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Steroidal and hormone implants

Steroid use and death
Alzado was one of the first major US sports figures to admit to using anabolic steroids. In the last years of his life, as he battled against the brain tumor that eventually caused his death, Alzado asserted that his steroid abuse directly led to his fatal illness.[10] According to some reports, Alzado was using natural growth hormone, harvested from human corpses, as opposed to synthetic growth hormones. However, shortly before his death, Alzado recounted his steroid abuse in an article in Sports Illustrated,

“I started taking anabolic steroids in 1969 and never stopped. It was addicting, mentally addicting. Now I’m sick, and I’m scared. Ninety percent of the athletes I know are on the stuff. We’re not born to be 300 lb (140 kg) or jump 30 ft (9.1 m). But all the time I was taking steroids, I knew they were making me play better. I became very violent on the field and off it. I did things only crazy people do. Once a guy sideswiped my car and I beat the hell out of him. Now look at me. My hair’s gone, I wobble when I walk and have to hold on to someone for support, and I have trouble remembering things. My last wish? That no one else ever dies this way.[11]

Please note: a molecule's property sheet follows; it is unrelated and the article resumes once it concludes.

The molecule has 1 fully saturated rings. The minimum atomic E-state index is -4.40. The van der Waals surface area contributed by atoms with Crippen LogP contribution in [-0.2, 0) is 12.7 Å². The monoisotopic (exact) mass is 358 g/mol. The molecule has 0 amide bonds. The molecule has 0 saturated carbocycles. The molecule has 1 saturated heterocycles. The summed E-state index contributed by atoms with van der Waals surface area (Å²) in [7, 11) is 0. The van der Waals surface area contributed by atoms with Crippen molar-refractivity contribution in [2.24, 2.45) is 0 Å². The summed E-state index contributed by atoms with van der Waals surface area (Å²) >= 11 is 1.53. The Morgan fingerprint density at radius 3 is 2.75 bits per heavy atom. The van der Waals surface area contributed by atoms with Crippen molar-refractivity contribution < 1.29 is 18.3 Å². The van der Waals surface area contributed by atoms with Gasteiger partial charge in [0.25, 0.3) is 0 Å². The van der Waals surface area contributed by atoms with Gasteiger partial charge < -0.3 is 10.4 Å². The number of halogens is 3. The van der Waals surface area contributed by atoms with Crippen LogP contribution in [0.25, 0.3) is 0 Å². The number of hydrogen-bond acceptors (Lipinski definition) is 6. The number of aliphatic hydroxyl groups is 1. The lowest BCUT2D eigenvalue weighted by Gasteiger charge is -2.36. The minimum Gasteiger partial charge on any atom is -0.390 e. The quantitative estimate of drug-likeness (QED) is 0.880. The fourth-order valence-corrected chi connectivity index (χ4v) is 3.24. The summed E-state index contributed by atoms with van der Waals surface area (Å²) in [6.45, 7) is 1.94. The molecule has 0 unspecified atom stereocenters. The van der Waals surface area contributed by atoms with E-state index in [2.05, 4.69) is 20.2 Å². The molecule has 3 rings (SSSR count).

The role that anabolic steroids actually played in his death, if any, has been the subject of controversy. The lymphoma of the brain that took his life has never been associated with steroid use either before or since, and his own physician stated there was no evidence to support Alzado’s claim. The claim was denounced as a myth in the 2008 documentary, “Bigger Stronger, Faster” and by Wisconsin pediatrician and steroid expert Norm Fost, MD.[12]}}
Alzado died at age forty-three. He is buried at River View Cemetery in Portland, Oregon.[13]